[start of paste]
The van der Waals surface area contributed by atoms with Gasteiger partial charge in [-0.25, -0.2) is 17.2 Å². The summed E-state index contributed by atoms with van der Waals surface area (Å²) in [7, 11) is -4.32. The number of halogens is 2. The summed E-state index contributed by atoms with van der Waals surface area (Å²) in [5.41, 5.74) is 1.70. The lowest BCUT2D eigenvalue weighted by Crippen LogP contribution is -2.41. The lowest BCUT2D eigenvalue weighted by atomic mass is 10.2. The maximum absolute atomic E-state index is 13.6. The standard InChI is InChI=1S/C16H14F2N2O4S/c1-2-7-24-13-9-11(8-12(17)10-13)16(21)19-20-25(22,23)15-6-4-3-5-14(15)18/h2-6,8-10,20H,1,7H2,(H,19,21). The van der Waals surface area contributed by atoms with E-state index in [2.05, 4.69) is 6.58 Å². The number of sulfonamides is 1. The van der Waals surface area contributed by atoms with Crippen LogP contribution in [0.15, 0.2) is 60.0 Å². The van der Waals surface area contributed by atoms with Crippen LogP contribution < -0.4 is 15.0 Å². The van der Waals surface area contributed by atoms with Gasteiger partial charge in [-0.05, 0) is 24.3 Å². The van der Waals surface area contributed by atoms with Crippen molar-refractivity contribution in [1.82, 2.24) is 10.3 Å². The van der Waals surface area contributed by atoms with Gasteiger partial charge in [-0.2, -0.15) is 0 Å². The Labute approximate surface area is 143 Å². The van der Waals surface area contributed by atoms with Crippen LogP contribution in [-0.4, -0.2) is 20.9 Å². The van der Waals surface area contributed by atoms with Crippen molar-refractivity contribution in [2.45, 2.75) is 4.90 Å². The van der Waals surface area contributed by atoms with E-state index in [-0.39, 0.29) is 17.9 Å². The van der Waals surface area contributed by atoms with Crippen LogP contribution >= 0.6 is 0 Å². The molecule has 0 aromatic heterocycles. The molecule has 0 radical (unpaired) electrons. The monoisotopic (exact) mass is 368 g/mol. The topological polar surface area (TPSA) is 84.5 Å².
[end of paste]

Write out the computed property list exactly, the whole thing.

The van der Waals surface area contributed by atoms with Gasteiger partial charge in [-0.25, -0.2) is 17.2 Å². The summed E-state index contributed by atoms with van der Waals surface area (Å²) in [7, 11) is -4.32. The number of halogens is 2. The summed E-state index contributed by atoms with van der Waals surface area (Å²) in [5.41, 5.74) is 1.70. The lowest BCUT2D eigenvalue weighted by Crippen LogP contribution is -2.41. The lowest BCUT2D eigenvalue weighted by atomic mass is 10.2. The maximum absolute atomic E-state index is 13.6. The standard InChI is InChI=1S/C16H14F2N2O4S/c1-2-7-24-13-9-11(8-12(17)10-13)16(21)19-20-25(22,23)15-6-4-3-5-14(15)18/h2-6,8-10,20H,1,7H2,(H,19,21). The van der Waals surface area contributed by atoms with E-state index in [2.05, 4.69) is 6.58 Å². The number of sulfonamides is 1. The van der Waals surface area contributed by atoms with Crippen LogP contribution in [0.15, 0.2) is 60.0 Å². The van der Waals surface area contributed by atoms with Crippen LogP contribution < -0.4 is 15.0 Å². The van der Waals surface area contributed by atoms with Gasteiger partial charge in [-0.05, 0) is 24.3 Å². The van der Waals surface area contributed by atoms with Crippen molar-refractivity contribution in [1.82, 2.24) is 10.3 Å². The van der Waals surface area contributed by atoms with Gasteiger partial charge in [-0.2, -0.15) is 0 Å². The Labute approximate surface area is 143 Å². The van der Waals surface area contributed by atoms with Crippen LogP contribution in [-0.4, -0.2) is 20.9 Å². The van der Waals surface area contributed by atoms with Crippen molar-refractivity contribution in [2.45, 2.75) is 4.90 Å². The van der Waals surface area contributed by atoms with E-state index in [-0.39, 0.29) is 17.9 Å². The van der Waals surface area contributed by atoms with Crippen LogP contribution >= 0.6 is 0 Å². The molecule has 0 aromatic heterocycles. The molecule has 0 radical (unpaired) electrons. The monoisotopic (exact) mass is 368 g/mol. The topological polar surface area (TPSA) is 84.5 Å².